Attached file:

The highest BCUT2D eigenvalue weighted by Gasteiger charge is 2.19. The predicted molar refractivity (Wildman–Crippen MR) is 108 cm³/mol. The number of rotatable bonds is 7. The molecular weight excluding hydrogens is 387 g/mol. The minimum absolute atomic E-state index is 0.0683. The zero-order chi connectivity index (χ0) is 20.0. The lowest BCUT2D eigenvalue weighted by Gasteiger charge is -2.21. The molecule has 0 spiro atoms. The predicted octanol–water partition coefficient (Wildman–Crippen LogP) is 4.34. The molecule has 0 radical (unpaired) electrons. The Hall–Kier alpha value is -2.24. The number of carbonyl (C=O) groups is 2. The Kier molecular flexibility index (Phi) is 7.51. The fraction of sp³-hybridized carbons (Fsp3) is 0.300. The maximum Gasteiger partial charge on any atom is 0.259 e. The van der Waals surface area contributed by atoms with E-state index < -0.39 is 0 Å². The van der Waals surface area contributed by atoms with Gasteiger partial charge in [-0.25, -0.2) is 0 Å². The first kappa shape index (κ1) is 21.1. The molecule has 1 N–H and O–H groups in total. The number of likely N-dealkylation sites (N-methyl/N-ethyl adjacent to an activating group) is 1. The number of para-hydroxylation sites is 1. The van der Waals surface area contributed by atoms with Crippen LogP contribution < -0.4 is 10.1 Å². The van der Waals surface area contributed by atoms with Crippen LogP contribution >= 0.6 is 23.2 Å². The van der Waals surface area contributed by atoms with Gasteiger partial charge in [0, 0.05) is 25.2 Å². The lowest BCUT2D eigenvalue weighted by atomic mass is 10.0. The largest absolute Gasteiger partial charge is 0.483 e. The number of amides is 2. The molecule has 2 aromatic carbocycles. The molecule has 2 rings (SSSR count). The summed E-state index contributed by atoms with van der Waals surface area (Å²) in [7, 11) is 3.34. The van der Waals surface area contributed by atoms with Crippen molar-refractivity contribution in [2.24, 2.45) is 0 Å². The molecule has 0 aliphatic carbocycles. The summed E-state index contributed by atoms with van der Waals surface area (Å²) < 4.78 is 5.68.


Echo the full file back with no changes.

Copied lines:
The highest BCUT2D eigenvalue weighted by Gasteiger charge is 2.19. The predicted molar refractivity (Wildman–Crippen MR) is 108 cm³/mol. The number of rotatable bonds is 7. The molecular weight excluding hydrogens is 387 g/mol. The minimum absolute atomic E-state index is 0.0683. The zero-order chi connectivity index (χ0) is 20.0. The lowest BCUT2D eigenvalue weighted by Gasteiger charge is -2.21. The molecule has 0 spiro atoms. The predicted octanol–water partition coefficient (Wildman–Crippen LogP) is 4.34. The molecule has 0 radical (unpaired) electrons. The Hall–Kier alpha value is -2.24. The number of carbonyl (C=O) groups is 2. The Kier molecular flexibility index (Phi) is 7.51. The fraction of sp³-hybridized carbons (Fsp3) is 0.300. The maximum Gasteiger partial charge on any atom is 0.259 e. The van der Waals surface area contributed by atoms with E-state index < -0.39 is 0 Å². The van der Waals surface area contributed by atoms with Gasteiger partial charge in [-0.25, -0.2) is 0 Å². The first kappa shape index (κ1) is 21.1. The molecule has 1 N–H and O–H groups in total. The number of likely N-dealkylation sites (N-methyl/N-ethyl adjacent to an activating group) is 1. The number of para-hydroxylation sites is 1. The van der Waals surface area contributed by atoms with Crippen LogP contribution < -0.4 is 10.1 Å². The van der Waals surface area contributed by atoms with Crippen LogP contribution >= 0.6 is 23.2 Å². The van der Waals surface area contributed by atoms with Gasteiger partial charge in [0, 0.05) is 25.2 Å². The lowest BCUT2D eigenvalue weighted by atomic mass is 10.0. The largest absolute Gasteiger partial charge is 0.483 e. The number of amides is 2. The molecule has 2 aromatic carbocycles. The molecule has 2 rings (SSSR count). The summed E-state index contributed by atoms with van der Waals surface area (Å²) in [7, 11) is 3.34. The van der Waals surface area contributed by atoms with Crippen molar-refractivity contribution in [2.24, 2.45) is 0 Å². The molecule has 0 aliphatic carbocycles. The summed E-state index contributed by atoms with van der Waals surface area (Å²) < 4.78 is 5.68.